Background: The aim of this study was to investigate proximal humerus plating regarding drill depth and over penetration of the glenohumeral joint and to find a relation between these findings and different areas of bone mineral density (BMD) in the humeral head.
Material & methods: The study sample involved 45 upper extremities from human adult cadavers. Two different plates (HOFER; PHILOS) were applied to the proximal humerus. Each hole was drilled until the respective participant thought to have placed the drill bit subchondral. Next, penetration of the far cortex was conducted to determine the residual bone stock. Additionally, the point of screw penetration of the far cortex was identified for each hole of the plates and allocated to five regions with different bone mineral density as described by Tingart et al.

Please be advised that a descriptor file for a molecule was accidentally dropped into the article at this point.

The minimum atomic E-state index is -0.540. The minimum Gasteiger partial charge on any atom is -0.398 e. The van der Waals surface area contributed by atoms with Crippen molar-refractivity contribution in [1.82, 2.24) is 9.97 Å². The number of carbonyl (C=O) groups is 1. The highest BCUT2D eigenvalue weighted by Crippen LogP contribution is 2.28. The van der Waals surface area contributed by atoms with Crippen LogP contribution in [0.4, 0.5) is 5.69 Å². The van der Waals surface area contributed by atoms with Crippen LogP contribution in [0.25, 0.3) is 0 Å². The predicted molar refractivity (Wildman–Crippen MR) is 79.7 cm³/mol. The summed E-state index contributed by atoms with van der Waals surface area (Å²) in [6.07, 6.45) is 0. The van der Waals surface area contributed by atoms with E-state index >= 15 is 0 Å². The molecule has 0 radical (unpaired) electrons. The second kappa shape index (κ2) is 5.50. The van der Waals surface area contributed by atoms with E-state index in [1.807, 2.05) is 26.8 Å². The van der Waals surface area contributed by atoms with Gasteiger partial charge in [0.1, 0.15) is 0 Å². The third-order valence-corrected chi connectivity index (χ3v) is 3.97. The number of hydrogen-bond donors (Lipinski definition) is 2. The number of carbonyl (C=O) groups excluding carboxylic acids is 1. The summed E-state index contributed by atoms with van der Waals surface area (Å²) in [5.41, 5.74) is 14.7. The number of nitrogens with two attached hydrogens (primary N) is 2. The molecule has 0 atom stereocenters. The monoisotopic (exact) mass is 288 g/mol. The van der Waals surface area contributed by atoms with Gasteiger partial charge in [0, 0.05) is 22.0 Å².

Results: The screw penetration rate and the residual bone stock were compared within the 5 BMD regions. A significantly thicker residual bone stock was found at the central region (SD ± 13.1 mm) than in the anterior region (SD ± 9.5 mm) and in the posterior region (SD ± 8.5 mm). The anterior region revealed a significantly higher penetration rate than the posterior region (p = 0.01) and the central region (p = 0.03).
Conclusion: The anterior region of the humeral head was associated with a higher over penetration rate of the far cortex into the glenohumeral joint and a decreased bone stock after subchondral drilling representing a reduced bone mineral density (BMD).
Level of evidence: Cadaver Study.
Keywords: Bone mineral density; Drilling; Hofer plate; Philos plate; Proximal humerus plating.
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